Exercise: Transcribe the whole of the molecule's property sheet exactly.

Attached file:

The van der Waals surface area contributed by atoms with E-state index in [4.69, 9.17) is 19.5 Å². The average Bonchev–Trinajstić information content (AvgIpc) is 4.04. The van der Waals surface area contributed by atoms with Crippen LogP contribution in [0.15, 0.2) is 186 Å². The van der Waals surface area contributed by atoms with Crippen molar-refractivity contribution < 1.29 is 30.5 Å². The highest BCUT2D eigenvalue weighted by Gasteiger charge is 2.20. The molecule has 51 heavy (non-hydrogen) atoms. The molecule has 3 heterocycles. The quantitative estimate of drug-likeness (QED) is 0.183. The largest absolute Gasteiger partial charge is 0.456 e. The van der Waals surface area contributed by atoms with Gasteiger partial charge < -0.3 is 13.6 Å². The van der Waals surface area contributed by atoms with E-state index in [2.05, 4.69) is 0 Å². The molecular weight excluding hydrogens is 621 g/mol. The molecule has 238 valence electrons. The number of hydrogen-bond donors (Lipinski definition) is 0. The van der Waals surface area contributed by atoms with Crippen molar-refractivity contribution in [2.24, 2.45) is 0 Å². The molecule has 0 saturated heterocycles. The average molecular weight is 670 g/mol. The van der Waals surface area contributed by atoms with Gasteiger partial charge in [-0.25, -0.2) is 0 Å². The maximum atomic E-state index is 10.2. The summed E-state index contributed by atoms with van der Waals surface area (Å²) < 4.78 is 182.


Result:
The van der Waals surface area contributed by atoms with E-state index in [4.69, 9.17) is 19.5 Å². The average Bonchev–Trinajstić information content (AvgIpc) is 4.04. The van der Waals surface area contributed by atoms with Crippen LogP contribution in [0.15, 0.2) is 186 Å². The van der Waals surface area contributed by atoms with Crippen molar-refractivity contribution < 1.29 is 30.5 Å². The highest BCUT2D eigenvalue weighted by Gasteiger charge is 2.20. The molecule has 51 heavy (non-hydrogen) atoms. The molecule has 3 heterocycles. The quantitative estimate of drug-likeness (QED) is 0.183. The largest absolute Gasteiger partial charge is 0.456 e. The van der Waals surface area contributed by atoms with Gasteiger partial charge < -0.3 is 13.6 Å². The van der Waals surface area contributed by atoms with E-state index in [2.05, 4.69) is 0 Å². The molecular weight excluding hydrogens is 621 g/mol. The molecule has 238 valence electrons. The number of hydrogen-bond donors (Lipinski definition) is 0. The van der Waals surface area contributed by atoms with Crippen molar-refractivity contribution in [2.24, 2.45) is 0 Å². The molecule has 0 saturated heterocycles. The average molecular weight is 670 g/mol. The van der Waals surface area contributed by atoms with Gasteiger partial charge in [-0.25, -0.2) is 0 Å². The maximum atomic E-state index is 10.2. The summed E-state index contributed by atoms with van der Waals surface area (Å²) < 4.78 is 182.